Jailed: Father turned 'vigilante' in savage attack on man whose sons 'bullied' his teenage boy
A furious father who turned “vigilante” to launch a savage attack on the man whose sons were 'bullying' his 16-year-old boy, was starting a two-year jail sentence today.
Christopher Probert and another man burst through the unlocked front door into the Rowley Regis home of the victim after 10pm when he was in bed but was woken by the foul mouthed yells of the 43-year-old, a judge heard.
The victim came down the stairs and, as he neared the bottom, was grabbed by the upper arms and head butted by the intruder who “saw red” when the two came face to face on April 6, Wolverhampton Crown Court was told.
The stunned victim’s terrified partner and seven-year-old granddaughter watched in horror as Probert rained down punches, sending him crashing into a glass cabinet and onto the floor.
The attacker hesitated so the other man, who had urged Probert to “cave his head in,” took over, repeatedly punching and kicking the face and body of the helpless victim as his partner desperately tried to shield him from the blows while contacting the police, said Mr Antonie Muller, prosecuting, who continued: “They had obviously come to beat him up and he was covered in blood when they finished.”
Probert claimed not to know the other man involved in the violence, alleging he had flagged the person down for a lift after his son phoned to say one he had been chased with a scaffolding pole.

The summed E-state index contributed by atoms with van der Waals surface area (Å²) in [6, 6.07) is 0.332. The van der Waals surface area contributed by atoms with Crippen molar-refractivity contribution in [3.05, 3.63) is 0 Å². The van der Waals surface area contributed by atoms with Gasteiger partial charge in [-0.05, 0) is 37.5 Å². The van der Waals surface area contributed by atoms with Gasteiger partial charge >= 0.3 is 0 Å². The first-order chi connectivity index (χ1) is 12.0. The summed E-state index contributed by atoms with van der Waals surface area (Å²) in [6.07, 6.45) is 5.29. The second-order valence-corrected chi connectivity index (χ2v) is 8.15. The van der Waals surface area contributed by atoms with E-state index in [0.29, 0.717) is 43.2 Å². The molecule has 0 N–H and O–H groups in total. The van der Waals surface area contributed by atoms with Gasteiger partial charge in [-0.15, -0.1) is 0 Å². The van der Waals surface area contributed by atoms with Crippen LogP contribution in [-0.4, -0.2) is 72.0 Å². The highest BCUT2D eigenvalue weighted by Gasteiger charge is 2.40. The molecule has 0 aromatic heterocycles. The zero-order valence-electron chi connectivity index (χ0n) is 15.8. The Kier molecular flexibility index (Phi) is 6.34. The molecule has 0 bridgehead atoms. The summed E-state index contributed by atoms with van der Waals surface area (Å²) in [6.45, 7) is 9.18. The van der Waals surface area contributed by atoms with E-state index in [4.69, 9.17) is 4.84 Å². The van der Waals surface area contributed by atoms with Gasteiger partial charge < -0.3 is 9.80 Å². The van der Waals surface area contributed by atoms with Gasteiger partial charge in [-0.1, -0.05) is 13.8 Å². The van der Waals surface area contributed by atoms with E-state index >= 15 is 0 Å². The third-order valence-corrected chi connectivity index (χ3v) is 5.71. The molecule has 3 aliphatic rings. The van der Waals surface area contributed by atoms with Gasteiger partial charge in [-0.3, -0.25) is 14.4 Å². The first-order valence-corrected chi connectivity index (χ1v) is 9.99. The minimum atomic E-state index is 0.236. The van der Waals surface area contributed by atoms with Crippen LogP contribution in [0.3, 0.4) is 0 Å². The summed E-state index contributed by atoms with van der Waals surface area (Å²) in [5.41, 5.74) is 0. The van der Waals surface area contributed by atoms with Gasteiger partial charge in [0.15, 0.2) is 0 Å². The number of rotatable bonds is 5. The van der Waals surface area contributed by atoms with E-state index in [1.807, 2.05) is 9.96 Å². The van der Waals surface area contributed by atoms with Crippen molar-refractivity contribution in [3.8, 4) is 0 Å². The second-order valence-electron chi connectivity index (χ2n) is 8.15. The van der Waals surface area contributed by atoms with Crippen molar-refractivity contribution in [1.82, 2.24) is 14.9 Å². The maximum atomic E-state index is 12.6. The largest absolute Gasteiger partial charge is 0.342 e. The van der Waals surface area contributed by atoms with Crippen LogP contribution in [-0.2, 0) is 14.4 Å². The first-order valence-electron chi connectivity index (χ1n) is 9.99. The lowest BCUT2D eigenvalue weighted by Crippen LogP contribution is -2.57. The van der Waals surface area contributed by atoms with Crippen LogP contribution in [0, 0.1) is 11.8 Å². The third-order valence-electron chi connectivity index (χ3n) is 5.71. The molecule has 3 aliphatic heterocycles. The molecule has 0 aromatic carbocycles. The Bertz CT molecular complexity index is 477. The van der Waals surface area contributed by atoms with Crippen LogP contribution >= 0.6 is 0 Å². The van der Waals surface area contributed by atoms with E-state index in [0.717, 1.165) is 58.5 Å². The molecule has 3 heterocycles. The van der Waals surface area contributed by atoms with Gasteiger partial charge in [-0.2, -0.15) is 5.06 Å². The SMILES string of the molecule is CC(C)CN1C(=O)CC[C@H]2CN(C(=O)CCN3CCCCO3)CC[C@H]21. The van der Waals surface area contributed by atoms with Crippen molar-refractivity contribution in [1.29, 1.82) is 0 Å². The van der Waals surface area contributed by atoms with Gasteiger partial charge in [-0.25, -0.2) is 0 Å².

Probert was driven to the scene, discovered the teenager had made his own way home and headed for the address of his work colleague who was employed by the same waste metals firm, the court was told.
The victim was taken to hospital with a “plethora” of injuries, ranging from two broken ribs through loosened teeth to bad bruising and grazes, it was said.
Mr Adam Wieczerzak, defending, explained that Probert’s boy had been assaulted by one of the victim’s sons two years earlier and was alarmed by the phone call but insisted he went to the address to “remonstrate, not attack” until “seeing red” when he got there.
The lawyer maintained the defendant was ashamed of his actions but the depression he suffered from for years had been accentuated by the break down of his marriage.
Probert from Higham’s Close, Rowley Regis, admitted assault.
He was jailed and banned from entering the road where the victim lived for 10 years by Judge Rhona Campbell who said: “This sustained attack was absolutely appalling. You translated a perceived sleight on your child into a vigilante exercise that left the injured party with a plethora of injuries.”
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